Monday, January 27, 2014

The Power of Introverts




I'm an introvert. I can admit this with no guilt or shame - I am who I am. I much prefer to spend time alone ( in my room or a library ) with books, the internet, music, and just my own company. Cats welcome, but humans usually not.

In today's society and throughout most of the world, being extroverted is prized as the more superior or desirable trait to have. Introverts like myself are seen as weird, social outcasts, loners, or at worst - problems to be fixed. Most of the self-help books you pick up today promote socializing and group work and being outgoing, something that often times doesn't work for those of us who prefer to curl up with a good book rather than go out for drinks on a Wednesday night.

But there's nothing wrong with being introverted. Not at all.

I'm gonna go out on a limb here and suppose that most of us dark little cookies fall closer to the introvert side of the spectrum. I'm going to assume that most of us prefer to spend time with our close friends or family, doing our own thing. Maybe you're into reading, maybe it's music, or maybe it's heading out into the unknown with just your camera.

But in all that time alone you're allowing your mind to expand and grow, to become more as a person, an intellectual even. Possibly why those in the Goth community are considered higher up on the "smarts" scale. Some pretty innovative ideas and solutions have come from more introverted minds. Some of the greatest literature in the last century came from introverts. Most of our technology was born from the minds of introverts. There's power there in solitude.

So the next time someone tells you to get out more, to talk to people more, or be more outgoing, just keep in mind that YOU might be the next great inventor and YOUR mind might change the world.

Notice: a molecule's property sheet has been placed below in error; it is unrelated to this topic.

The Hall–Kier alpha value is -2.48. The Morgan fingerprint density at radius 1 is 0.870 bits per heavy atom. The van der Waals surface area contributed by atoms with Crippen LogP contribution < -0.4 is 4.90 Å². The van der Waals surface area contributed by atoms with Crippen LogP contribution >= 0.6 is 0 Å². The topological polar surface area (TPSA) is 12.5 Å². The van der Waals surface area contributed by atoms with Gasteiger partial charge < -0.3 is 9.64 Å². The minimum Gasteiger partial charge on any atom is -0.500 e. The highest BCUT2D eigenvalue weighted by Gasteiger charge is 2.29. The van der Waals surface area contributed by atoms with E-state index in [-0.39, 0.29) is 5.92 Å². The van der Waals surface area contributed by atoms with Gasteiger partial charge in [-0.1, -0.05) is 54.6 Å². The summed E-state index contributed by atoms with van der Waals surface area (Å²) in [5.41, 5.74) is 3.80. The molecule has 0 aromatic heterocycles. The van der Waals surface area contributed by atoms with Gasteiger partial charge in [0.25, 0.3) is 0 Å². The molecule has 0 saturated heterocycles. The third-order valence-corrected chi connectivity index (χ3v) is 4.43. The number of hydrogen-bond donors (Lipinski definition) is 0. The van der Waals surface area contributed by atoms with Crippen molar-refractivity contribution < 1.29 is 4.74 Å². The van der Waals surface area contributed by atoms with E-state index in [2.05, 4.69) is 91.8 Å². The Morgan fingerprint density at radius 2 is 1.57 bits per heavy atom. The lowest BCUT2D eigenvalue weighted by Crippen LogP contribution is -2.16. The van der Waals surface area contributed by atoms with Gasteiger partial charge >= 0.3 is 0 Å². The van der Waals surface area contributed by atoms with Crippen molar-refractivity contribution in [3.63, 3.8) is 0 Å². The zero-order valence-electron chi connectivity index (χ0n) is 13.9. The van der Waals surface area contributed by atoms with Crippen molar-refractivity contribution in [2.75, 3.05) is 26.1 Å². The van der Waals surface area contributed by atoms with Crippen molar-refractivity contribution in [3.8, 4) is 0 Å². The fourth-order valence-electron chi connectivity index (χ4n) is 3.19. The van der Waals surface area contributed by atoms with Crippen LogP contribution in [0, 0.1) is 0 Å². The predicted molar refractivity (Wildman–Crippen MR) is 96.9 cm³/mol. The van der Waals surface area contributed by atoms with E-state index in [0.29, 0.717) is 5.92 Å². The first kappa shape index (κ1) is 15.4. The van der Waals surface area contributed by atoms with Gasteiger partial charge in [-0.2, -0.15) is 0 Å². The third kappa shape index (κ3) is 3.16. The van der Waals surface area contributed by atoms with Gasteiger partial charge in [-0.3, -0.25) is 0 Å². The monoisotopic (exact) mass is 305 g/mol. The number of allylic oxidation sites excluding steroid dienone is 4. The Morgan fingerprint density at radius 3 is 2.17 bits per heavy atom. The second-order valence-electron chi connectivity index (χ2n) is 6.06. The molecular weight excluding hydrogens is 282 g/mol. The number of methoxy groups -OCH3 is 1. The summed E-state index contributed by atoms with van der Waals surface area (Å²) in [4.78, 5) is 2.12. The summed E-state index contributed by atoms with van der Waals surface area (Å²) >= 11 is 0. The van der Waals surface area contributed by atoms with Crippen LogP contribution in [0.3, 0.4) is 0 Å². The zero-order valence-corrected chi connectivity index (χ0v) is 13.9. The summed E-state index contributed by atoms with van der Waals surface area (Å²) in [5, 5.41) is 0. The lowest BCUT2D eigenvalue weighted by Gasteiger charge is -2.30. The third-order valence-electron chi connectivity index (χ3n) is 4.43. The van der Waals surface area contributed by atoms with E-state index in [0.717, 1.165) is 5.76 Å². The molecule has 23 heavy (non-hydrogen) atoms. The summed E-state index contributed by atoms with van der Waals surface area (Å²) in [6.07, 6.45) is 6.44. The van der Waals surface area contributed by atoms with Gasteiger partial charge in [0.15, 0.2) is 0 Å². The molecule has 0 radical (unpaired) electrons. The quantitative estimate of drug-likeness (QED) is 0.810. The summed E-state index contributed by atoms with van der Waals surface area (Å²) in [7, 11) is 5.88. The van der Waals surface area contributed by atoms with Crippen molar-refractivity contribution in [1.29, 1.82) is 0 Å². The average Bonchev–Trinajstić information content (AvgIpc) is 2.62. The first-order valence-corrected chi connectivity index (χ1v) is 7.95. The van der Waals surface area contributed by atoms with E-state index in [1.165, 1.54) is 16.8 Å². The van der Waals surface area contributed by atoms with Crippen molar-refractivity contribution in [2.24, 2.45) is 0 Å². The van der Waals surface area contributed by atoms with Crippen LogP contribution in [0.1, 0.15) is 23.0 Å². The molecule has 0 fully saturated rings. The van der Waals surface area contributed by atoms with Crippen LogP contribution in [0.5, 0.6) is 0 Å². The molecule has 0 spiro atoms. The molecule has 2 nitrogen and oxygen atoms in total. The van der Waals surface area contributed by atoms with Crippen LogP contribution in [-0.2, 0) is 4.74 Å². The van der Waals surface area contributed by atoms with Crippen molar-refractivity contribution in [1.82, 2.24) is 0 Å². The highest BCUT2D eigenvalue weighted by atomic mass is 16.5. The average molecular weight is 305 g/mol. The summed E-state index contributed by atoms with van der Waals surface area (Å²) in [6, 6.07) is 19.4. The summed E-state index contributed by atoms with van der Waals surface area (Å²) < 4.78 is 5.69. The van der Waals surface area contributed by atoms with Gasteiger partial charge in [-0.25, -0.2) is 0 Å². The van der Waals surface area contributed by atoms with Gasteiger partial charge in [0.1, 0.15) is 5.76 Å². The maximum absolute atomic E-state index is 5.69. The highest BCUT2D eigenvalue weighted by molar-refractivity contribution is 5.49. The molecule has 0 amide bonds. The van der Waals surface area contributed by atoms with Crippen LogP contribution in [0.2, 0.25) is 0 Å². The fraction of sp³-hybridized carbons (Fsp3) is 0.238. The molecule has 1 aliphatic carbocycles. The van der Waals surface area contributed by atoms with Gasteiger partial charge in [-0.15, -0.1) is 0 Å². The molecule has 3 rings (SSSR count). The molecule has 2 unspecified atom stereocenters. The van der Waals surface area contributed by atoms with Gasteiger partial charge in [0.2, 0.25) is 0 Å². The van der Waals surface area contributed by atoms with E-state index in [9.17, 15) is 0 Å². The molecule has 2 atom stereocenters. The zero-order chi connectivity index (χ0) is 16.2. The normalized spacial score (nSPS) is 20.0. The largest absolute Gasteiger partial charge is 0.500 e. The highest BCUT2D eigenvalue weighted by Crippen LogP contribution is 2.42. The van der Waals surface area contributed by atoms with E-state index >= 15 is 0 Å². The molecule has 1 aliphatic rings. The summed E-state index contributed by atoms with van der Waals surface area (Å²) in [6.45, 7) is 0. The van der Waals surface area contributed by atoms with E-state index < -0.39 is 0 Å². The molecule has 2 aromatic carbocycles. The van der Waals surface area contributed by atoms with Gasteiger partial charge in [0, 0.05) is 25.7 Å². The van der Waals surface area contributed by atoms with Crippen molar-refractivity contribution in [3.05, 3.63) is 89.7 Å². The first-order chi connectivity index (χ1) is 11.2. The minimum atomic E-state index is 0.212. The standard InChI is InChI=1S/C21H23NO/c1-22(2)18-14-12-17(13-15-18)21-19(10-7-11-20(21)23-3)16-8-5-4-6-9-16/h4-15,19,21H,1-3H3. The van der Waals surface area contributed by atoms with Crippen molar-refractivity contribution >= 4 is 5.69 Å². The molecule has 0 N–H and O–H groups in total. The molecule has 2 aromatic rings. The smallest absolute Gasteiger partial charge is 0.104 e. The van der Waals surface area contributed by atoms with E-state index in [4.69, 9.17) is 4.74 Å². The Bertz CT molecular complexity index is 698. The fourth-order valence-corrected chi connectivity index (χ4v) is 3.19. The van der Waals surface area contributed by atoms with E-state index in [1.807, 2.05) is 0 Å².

Now, I'm gonna get back to my textbook on American dialects. Laterz! 

8 comments:

  1. I'm definitely an introvert. But mixed with my anxiety that doesn't always mesh well. When I'm genuinely excited about doing something with people I convince myself not to go. It's not fun waking up and realising that you have no friends left because you're never around.

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    1. I know exactly how you feel, I'm totally the same way.

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  2. Hear hear! :) I'm also sure that many of the darker mindset are introverts. Sometimes I get really sick of family members who chat and making sounds around me all the time, I'm happy to have my own studio in the basement to be creative or study in. At work I pretend to be an extrovert. I have my own office but it's a cutym not to close the door and that's very disturbing.

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    1. That's one thing that bothered me about living in a traditional dorm room my first year of college. The CA was adamant about people keeping their doors open so other residents couldn't pop in and chat. That just didn't work for me.

      Luckily my roommate also liked her privacy so our door remained closed most often. :)

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    2. Leave your door open ALL THE TIME? So people can look in? What if you are in PJs or cutting your nails or eating with crumbs all over your face? OMG, the horror! I like my privacy! I like to choose when to interact! I guess maybe it's a good thing I never got uni housing.

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  3. Thank you for writing this post. :D

    As a introvert myself, I feel better to know that it's completely fine and normal to be alone sometimes. Maybe it's a bit off for my future profession, but we'll see where it takes me.

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  4. I'm lucky to have many introvert friends who understand when one of us just doesn't feel like meeting up and would prefer staying in. I hate having to make up excuses when people ask me to go out and don't understand that I need some alone time every now and then.

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  5. I think a lot of people think I am an extovert. I can talk for hours about books, some movies, Gothic or Victorian stuff. Also with effort I can come off very perky. But it takes effort. I am comfortable around most of my close friends, but strangers, crowds, etc, I don't really like as much. Still, I can be so friendly and helpful that people can never tell if I am uncomfortable and it has never affected me jobwise.

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